In 2015, the legislature passed SB 222 which created the Task Force on Legal Representation for Childhood Dependency. The Task Force completed its work and issued a final report in the fall of 2016; however, because of limited state resources the legislature was unable to implement all of the Task Force’s recommendations. During the 2017 legislative session, the legislature took a first step by providing additional funding to the Department of Justice/Department of Human Services.

During the 2018 legislative session, the legislature continued its support of the Task Force and provided the Public Defense Services Commission with $1.34 million for parent child representation in HB 5201.

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Bills of Interest

HB 4008 – Makes a calculation of a plaintiff’s projected future earning potential that takes into account the plaintiff’s race or ethnicity inadmissible in a civil action and directs the court to instruct the jury in a civil action involving a claim for projected future earnings that the jury may not consider the plaintiff’s race or ethnicity. Passed the Legislature. Awaiting signature by the Governor. 

HB 4095 – Establishes privilege for communications with a lawyer referral service. Passed the Legislature and signed by the Governor.

HB 4097 – Modifies provisions relating to law libraries and law library services provided by certain counties. Authorizes the presiding judge for a judicial district to establish a court facilitation program to assist litigants in certain court proceedings. Passed the Legislature. Awaiting signature by the Governor. 

HB 4134 – Provides specific procedure for petitioning for removal of personally discriminatory restrictions from title of real property. Passed the Legislature. Awaiting signature by the Governor.

HB 4149 – Prohibits a prosecuting attorney from conditioning a plea offer on a requirement that the defendant or defense attorney stipulate to the unconstitutionality of an existing law. Provides that a prohibited provision in plea agreement is void and unenforceable. Prohibits a court from conditioning the defendant’s release on waiver of the defendant’s appearance in person at trial and prohibits a release agreement from containing such a condition. Passed the Legislature. Awaiting signature by the Governor.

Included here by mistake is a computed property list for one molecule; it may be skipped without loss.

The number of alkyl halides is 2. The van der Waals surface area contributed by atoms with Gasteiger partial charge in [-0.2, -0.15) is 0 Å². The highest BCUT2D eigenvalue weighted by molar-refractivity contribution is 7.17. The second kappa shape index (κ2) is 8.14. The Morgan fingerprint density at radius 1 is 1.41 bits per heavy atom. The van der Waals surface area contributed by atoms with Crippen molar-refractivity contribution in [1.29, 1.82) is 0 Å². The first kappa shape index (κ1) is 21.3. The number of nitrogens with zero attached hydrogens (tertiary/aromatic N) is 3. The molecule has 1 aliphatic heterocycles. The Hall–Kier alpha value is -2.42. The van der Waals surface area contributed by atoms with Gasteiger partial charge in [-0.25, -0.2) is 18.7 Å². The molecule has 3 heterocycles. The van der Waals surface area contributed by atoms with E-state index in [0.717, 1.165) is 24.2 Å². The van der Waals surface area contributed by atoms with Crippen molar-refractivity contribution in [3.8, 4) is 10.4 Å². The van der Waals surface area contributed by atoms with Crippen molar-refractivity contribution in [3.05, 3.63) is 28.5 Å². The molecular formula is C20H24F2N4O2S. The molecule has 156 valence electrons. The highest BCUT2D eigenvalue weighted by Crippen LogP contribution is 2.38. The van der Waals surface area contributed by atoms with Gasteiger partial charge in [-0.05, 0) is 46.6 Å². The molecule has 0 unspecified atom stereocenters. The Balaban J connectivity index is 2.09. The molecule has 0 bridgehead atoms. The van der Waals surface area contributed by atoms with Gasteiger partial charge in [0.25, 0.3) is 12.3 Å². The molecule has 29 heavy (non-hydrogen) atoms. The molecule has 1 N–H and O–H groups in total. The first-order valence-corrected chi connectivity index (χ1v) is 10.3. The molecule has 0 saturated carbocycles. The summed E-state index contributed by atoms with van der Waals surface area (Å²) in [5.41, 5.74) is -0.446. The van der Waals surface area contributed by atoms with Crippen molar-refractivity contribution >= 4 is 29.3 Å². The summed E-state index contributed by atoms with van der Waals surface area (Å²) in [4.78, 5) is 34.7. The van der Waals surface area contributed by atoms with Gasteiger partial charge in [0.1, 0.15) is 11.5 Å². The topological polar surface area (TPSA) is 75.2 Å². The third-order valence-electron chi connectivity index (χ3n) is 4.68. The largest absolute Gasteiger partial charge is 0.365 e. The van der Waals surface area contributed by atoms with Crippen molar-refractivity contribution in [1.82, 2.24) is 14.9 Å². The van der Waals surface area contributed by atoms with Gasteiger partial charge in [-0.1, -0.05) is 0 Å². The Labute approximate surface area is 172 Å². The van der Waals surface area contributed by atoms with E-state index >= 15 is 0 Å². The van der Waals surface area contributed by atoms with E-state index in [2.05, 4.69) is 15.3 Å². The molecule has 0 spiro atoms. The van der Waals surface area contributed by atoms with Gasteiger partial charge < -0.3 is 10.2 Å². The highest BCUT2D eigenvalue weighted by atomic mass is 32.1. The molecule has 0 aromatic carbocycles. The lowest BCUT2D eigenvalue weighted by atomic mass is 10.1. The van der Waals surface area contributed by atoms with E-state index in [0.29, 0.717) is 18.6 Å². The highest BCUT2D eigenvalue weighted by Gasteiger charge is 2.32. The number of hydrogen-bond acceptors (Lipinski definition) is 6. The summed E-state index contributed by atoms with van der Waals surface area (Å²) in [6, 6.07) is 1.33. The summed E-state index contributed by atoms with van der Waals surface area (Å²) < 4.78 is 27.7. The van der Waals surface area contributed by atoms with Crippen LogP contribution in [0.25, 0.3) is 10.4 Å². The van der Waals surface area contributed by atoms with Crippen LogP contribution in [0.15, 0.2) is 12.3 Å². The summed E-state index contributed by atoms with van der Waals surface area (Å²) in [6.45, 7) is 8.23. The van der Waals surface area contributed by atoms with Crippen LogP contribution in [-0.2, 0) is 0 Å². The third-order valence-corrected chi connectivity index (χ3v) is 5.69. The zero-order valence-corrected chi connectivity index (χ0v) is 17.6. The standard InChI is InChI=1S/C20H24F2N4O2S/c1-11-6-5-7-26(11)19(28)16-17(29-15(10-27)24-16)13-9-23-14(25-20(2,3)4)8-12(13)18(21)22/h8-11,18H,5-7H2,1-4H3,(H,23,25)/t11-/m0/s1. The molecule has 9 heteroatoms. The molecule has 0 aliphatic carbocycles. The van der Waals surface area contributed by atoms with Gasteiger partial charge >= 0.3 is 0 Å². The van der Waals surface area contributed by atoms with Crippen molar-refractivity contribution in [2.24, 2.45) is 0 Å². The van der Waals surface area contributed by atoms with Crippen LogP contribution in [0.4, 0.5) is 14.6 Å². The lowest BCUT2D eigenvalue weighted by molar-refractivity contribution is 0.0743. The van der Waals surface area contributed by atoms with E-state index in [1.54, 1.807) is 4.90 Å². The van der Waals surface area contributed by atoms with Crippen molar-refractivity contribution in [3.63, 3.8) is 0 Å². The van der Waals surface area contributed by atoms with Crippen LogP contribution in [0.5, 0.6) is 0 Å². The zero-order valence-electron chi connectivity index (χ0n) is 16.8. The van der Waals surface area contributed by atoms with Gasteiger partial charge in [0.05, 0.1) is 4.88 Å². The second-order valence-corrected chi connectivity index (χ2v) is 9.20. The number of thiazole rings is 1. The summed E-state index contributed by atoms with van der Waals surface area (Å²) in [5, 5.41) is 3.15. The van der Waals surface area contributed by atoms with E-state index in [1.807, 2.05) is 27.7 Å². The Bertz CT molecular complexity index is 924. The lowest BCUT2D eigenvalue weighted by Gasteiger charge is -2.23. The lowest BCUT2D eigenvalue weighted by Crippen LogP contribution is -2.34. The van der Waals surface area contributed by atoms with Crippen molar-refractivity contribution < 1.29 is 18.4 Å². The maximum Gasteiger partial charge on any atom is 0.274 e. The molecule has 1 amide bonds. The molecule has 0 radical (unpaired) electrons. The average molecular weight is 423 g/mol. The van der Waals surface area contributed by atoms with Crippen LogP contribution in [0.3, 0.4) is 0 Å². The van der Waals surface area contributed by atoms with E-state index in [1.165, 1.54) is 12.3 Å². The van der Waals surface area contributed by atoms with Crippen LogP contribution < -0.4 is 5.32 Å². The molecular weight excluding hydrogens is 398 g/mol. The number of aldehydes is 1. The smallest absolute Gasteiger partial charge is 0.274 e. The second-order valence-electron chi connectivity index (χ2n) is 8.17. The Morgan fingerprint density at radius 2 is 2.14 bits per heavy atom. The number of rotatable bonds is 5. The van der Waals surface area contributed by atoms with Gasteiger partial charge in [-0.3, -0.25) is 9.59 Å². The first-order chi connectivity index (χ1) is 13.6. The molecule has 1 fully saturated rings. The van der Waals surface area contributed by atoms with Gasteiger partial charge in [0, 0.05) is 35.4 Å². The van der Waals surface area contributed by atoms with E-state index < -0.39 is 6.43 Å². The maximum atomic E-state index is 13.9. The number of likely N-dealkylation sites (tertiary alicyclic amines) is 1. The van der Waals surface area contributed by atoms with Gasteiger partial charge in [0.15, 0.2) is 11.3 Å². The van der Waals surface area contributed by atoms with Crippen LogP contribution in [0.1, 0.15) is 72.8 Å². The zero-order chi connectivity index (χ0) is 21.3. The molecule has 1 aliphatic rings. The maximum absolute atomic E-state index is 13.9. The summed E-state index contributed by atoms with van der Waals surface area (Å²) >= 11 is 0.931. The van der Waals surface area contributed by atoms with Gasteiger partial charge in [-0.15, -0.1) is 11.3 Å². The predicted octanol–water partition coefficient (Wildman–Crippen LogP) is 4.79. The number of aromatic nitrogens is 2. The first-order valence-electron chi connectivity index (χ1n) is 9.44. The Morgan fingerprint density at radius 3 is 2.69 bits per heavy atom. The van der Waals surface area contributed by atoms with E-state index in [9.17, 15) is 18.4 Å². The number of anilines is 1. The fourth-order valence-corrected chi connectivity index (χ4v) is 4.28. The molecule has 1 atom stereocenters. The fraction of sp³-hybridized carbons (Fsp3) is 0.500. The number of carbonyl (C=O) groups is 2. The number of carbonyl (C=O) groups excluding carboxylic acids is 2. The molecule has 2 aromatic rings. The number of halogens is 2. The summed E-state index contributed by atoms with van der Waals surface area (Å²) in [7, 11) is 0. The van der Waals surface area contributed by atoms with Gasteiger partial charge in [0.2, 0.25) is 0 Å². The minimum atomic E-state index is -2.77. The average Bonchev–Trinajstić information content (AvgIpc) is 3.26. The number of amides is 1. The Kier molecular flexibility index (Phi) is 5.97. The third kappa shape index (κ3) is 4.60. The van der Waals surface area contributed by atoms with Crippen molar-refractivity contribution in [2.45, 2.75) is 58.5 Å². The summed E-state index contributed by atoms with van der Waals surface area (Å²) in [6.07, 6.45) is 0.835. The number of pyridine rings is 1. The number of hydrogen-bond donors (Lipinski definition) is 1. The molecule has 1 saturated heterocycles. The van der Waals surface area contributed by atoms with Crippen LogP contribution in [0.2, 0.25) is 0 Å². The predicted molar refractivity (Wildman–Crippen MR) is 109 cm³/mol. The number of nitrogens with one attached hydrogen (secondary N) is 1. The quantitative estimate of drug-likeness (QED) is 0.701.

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Former Legislators honored in Final Days of Session

Former legislator and mayor of Portland, Vera Katz, passed away on December 11, 2017. She was first elected to the House of Representatives in 1972 and was the first woman to serve as the chair of the Joint Ways and Means Committee in 1977 and the first woman to serve as the Speaker of the House in 1985. On February 27, HCR 213 was passed by the legislature in commemoration of her years of service to Oregon.

Vera Katz not only served in the legislature, in 1992 she became Portland’s mayor and served three terms in that position. As mayor, she championed public transportation and the development of the city.

Bob Jenson, who was first elected to the House of Representatives in 1998 and served through 2015, passed away in January. On February 1, House Concurrent Resolution HCR 212 was passed by the legislature in commemoration of his years of service to Oregonians.

Former representative Jenson represented District 58 in eastern Oregon, which includes Union, Wallowa, and portions of Umatilla County including the City of Pendleton. During his time in the legislature, Representative Jenson ran as a Democrat, Independent, and Republican. During his tenure with the legislature, the representative worked on education, senior services, mental health, water resources, and agriculture.

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Section and Committee Proposals for 2019 Legislature due April 2

Is your section or committee interested in participating in the bar’s legislative activities? If a bar group would like to propose legislation for the 2019 legislative session, proposals should be submitted to the board’s Public Affairs Committee through the Public Affairs Department by April 2, 2018 for approval by the Public Affairs Committee and pre-session drafting and filing.

Proposals from sections and committees are commonly referred to as law improvement legislation which includes proposals to clarify statutory ambiguities, to modify unforeseen “glitches” in major legislation passed in previous sessions, and to codify case law as necessary. In order to ensure that groups are able to devote adequate time to the bills they propose, each bar group may propose no more than three law improvement bills. Public Affairs staff provide lobbying assistance to section and committee members for law improvement proposals.